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I stuck with these 2 limits, can you help me please?

$1.\displaystyle\quad \lim_{n \to \infty }\frac{\sin1+2\sin\frac{1}{2}+3\sin\frac{1}{3}+\cdots+n\sin\frac{1}{n}}{n}$

$2.\displaystyle\quad \lim_{n \to \infty }\frac{n}{\frac{1}{\sin1}+\frac{1/2}{\sin1/2}+\frac{1/3}{\sin1/3}+\cdots+\frac{1/n}{\sin1/n}} $

Thanks in advance.

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try to prove: if $\lim_{n\to\infty}a_n=1$ then $\lim(a_1+\dots+a_n)/n=1$ – user8268 Nov 6 '12 at 8:53
@user8268 This is exactly the point where i stuck, how can I to prove that $\sum_{i=1}^{n}n\sin\frac{1}{n}=1$? – Tina Nov 6 '12 at 9:35
@Tina : It's not true that $\displaystyle\sum_{i=1}^n n\sin\frac1n=1$. But it is true that $\displaystyle\lim_{n\to\infty}n\sin\frac1n=1$. That's what user8268 was suggesting you use. – Michael Hardy Nov 6 '12 at 10:29
The first one:… – Martin Sleziak Sep 3 '14 at 14:45
up vote 3 down vote accepted

We will use unnecessarily explicit inequalities to prove the result.

In the first limit, the general term on top can be rewritten as $\dfrac{\sin(1/k)}{1/k}$. This reminds us of the $\frac{\sin x}{x}$ whose limit as $x\to 0$ we needed in beginning calculus.

Note that for $0\lt x\le 1$, the power series $$x-\frac{x^3}{3!}+\frac{x^5}{5!} -\frac{x^7}{7!}+\cdots$$ for $\sin x$ is an alternating series. It follows that for $0\lt x\le 1$, $$x-\frac{x^3}{6}\lt \sin x\lt x.$$ and therefore $$1-\frac{x^2}{6}\lt \frac{\sin x}{x}\lt 1.$$ Put $x=1/k$. We get $$1-\frac{1}{6k^2}\lt \frac{\sin(1/k)}{1/k} \lt 1.\tag{$1$}$$ Add up, $k=1$ to $k=n$, and divide by $n$ Recall that $$\frac{1}{1^2}+\frac{1}{2^2}+\frac{1}{3^2}+\cdots =\frac{\pi^2}{6}.$$ We find that $$1-\frac{\pi^2}{36n}\lt \frac{\sin1+2\sin\frac{1}{2}+3\sin\frac{1}{3}+\cdots+n\sin\frac{1}{n}}{n}\lt 1.$$ From this, it follows immediately that our limit is $1$.

A very similar argument works for the second limit that was asked about. It is convenient to consider instead the reciprocal, and calculate $$\lim_{n \to \infty }\frac{\frac{1}{\sin1}+\frac{1/2}{\sin1/2}+\frac{1/3}{\sin1/3}+\cdots+\frac{1/n}{\sin1/n}}{n}.$$ We can then use the inequality $$1\lt \frac{1/k}{\sin(1/k)} \lt \frac{1}{1-\frac{1}{6k^2}},$$ which is simple to obtain from the Inequalities $(1)$. Having the $1-\frac{1}{6k^2}$ in the denominator is inconvenient, so we can for example use the inequality $\dfrac{1}{1-\frac{1}{6k^2}}\lt 1+\dfrac{1}{k^2}$ to push through almost the same proof as the first one.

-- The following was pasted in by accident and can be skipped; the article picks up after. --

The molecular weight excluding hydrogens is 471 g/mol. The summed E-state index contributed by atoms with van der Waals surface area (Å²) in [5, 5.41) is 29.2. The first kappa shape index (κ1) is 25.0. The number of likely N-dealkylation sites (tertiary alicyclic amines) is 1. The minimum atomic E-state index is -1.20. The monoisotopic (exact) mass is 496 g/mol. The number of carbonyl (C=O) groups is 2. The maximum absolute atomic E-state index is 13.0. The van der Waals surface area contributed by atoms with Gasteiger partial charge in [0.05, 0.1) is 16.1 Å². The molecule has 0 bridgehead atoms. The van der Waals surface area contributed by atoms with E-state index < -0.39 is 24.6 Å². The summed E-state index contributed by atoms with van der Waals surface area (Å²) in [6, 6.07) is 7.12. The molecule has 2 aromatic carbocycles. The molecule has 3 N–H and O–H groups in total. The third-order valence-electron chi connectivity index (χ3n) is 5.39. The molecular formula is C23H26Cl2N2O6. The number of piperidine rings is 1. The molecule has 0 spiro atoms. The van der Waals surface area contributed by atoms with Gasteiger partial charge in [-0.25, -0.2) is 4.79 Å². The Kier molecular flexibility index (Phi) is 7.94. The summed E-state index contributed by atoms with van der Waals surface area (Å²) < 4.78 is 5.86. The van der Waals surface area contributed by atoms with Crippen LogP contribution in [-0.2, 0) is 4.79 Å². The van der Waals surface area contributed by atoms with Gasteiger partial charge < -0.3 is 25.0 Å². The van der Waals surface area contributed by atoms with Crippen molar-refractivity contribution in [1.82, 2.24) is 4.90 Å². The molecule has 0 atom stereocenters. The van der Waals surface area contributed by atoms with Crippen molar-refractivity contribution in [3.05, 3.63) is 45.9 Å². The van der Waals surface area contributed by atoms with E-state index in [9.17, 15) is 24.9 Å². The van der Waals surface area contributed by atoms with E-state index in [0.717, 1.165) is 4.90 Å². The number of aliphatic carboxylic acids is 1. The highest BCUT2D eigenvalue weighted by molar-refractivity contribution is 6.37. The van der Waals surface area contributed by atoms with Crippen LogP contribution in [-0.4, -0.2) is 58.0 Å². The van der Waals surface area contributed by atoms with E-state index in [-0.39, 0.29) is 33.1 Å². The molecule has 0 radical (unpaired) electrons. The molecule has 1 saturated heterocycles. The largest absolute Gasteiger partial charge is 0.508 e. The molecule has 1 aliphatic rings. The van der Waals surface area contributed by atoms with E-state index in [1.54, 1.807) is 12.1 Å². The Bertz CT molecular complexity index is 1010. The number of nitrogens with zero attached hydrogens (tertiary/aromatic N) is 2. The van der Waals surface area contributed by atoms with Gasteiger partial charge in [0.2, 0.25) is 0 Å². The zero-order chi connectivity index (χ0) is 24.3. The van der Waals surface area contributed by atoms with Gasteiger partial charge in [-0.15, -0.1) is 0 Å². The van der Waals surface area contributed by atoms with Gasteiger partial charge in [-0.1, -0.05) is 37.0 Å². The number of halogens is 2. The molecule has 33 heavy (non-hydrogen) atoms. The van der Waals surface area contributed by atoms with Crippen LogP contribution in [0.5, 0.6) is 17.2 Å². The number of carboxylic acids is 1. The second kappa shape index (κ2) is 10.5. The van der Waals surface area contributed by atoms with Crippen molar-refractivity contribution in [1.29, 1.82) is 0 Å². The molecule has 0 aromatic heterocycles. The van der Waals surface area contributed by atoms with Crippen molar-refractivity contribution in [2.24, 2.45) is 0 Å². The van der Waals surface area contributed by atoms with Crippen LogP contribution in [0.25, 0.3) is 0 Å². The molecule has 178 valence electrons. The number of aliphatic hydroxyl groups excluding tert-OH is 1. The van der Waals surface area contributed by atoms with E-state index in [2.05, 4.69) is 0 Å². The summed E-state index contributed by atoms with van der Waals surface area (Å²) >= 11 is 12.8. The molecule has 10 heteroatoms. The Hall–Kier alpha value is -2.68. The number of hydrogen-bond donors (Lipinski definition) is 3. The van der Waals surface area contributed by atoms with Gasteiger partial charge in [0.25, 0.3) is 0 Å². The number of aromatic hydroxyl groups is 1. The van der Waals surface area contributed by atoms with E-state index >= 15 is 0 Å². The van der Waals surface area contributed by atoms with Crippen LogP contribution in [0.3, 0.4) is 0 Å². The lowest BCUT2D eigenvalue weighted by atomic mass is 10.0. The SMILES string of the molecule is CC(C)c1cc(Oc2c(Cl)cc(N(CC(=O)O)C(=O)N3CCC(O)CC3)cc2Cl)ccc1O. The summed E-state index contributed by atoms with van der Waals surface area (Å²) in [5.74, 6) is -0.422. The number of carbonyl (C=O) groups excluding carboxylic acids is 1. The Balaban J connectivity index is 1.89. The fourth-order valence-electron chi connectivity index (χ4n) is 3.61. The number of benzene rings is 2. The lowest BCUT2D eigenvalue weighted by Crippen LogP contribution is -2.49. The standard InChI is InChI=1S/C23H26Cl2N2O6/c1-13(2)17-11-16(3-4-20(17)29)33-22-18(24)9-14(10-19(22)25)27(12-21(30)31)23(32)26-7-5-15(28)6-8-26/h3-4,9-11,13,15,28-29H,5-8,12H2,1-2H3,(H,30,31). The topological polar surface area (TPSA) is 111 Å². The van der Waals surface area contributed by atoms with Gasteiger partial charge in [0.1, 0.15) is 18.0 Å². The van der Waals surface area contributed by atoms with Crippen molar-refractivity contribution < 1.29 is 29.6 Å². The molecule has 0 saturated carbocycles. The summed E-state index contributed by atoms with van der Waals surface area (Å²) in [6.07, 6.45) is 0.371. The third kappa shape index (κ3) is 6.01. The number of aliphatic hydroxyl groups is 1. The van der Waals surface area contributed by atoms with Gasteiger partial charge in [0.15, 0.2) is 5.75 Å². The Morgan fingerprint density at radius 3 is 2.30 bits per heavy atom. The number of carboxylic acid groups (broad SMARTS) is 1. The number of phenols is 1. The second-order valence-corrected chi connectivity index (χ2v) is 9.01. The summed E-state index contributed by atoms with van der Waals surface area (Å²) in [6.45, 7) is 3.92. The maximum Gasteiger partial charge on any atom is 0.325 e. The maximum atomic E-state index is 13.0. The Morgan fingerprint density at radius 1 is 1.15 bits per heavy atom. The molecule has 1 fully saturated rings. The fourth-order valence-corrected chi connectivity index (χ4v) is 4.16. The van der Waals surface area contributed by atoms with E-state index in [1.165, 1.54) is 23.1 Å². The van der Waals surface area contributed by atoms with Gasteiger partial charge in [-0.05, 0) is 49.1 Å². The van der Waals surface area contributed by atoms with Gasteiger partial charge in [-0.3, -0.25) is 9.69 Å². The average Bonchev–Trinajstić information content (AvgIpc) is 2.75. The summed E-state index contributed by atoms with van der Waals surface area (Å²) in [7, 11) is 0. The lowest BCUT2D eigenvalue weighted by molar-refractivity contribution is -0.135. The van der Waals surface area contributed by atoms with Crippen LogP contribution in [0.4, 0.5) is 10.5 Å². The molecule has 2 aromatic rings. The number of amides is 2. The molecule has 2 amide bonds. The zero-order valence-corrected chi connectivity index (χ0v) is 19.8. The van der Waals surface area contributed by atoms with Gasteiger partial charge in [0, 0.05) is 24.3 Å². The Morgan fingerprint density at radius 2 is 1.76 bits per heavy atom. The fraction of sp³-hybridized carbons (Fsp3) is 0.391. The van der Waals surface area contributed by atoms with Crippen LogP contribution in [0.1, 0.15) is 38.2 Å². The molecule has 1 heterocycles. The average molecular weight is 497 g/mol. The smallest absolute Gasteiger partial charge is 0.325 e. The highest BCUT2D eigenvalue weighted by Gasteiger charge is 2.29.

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As $n \to \infty , \sin(1/n)\to 1/n , n\sin(1/n)\to 1$. Now, by Cesaro mean

$\lim\limits_{n \to \infty} \sum_{1}^{n}n\sin(1/n)\to n$.

Distributing the it over numerator and denominator

$\lim\limits_{n \to \infty} \frac{\sum_{1}^{n}n\sin(1/n)}{n}= \frac{\lim\limits_{n \to \infty }n\sin(1/n)}{n}=1$

So, the answer to the first part is 1 . Same argument holds for the second part too.

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$\sum_{1}^{n}n\sin(1/n)$ is not a very good notation, since you use $n$ both in range and as a variable. I think that $\sum_{k=1}^{n}k\sin(1/k)$ would be better. – Martin Sleziak Nov 6 '12 at 10:43
Thanks for the edit Martin. This was my first answer at math stackexchange. Will keep it in mind. – dexter04 Nov 7 '12 at 9:24

the first one , you can use the stolz theorem directly. or use the result: if $\lim\limits_{n\to \infty}a_n=a$, then $\lim\limits_{n\to \infty}\frac{a_1+a_2+.....a_n}{n}=a$, you can use the $\epsilon-N$ to illustrate it...

the second is the same

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This is exactly the point where i stuck, how can I to prove that $\sum_{i=1}^{n}n\sin\frac{1}{n}=1$?Thanks. – Tina Nov 6 '12 at 9:37
your above gauss is wrong because $\lim\limits_(n\sin\frac{1}{n})\to 1$, therefore, the series cannot be convengent.... – Tao Nov 6 '12 at 10:44

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